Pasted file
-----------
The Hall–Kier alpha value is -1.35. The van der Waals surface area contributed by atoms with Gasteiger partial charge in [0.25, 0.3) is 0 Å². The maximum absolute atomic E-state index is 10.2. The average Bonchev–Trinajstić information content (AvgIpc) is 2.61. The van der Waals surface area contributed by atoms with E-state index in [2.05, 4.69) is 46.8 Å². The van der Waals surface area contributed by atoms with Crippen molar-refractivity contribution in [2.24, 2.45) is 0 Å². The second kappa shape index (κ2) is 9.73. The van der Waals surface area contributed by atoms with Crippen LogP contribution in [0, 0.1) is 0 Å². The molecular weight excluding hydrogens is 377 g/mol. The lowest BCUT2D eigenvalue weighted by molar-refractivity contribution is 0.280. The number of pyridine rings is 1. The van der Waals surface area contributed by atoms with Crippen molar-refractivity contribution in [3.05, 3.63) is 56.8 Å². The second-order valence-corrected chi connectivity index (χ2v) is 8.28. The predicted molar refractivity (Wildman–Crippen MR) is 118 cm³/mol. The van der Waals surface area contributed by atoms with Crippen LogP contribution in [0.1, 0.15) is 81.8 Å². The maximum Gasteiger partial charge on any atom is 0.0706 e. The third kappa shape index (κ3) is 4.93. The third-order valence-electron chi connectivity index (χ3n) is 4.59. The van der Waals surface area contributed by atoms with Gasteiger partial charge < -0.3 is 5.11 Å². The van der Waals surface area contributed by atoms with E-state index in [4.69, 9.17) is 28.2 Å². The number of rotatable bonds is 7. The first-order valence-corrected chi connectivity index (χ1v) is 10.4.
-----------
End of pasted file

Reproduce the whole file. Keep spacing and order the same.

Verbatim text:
The Hall–Kier alpha value is -1.35. The van der Waals surface area contributed by atoms with Gasteiger partial charge in [0.25, 0.3) is 0 Å². The maximum absolute atomic E-state index is 10.2. The average Bonchev–Trinajstić information content (AvgIpc) is 2.61. The van der Waals surface area contributed by atoms with E-state index in [2.05, 4.69) is 46.8 Å². The van der Waals surface area contributed by atoms with Crippen molar-refractivity contribution in [2.24, 2.45) is 0 Å². The second kappa shape index (κ2) is 9.73. The van der Waals surface area contributed by atoms with Crippen LogP contribution in [0, 0.1) is 0 Å². The molecular weight excluding hydrogens is 377 g/mol. The lowest BCUT2D eigenvalue weighted by molar-refractivity contribution is 0.280. The number of pyridine rings is 1. The van der Waals surface area contributed by atoms with Crippen molar-refractivity contribution in [3.05, 3.63) is 56.8 Å². The second-order valence-corrected chi connectivity index (χ2v) is 8.28. The predicted molar refractivity (Wildman–Crippen MR) is 118 cm³/mol. The van der Waals surface area contributed by atoms with Crippen LogP contribution in [0.1, 0.15) is 81.8 Å². The maximum Gasteiger partial charge on any atom is 0.0706 e. The third kappa shape index (κ3) is 4.93. The third-order valence-electron chi connectivity index (χ3n) is 4.59. The van der Waals surface area contributed by atoms with Gasteiger partial charge < -0.3 is 5.11 Å². The van der Waals surface area contributed by atoms with E-state index in [4.69, 9.17) is 28.2 Å². The number of rotatable bonds is 7. The first-order valence-corrected chi connectivity index (χ1v) is 10.4.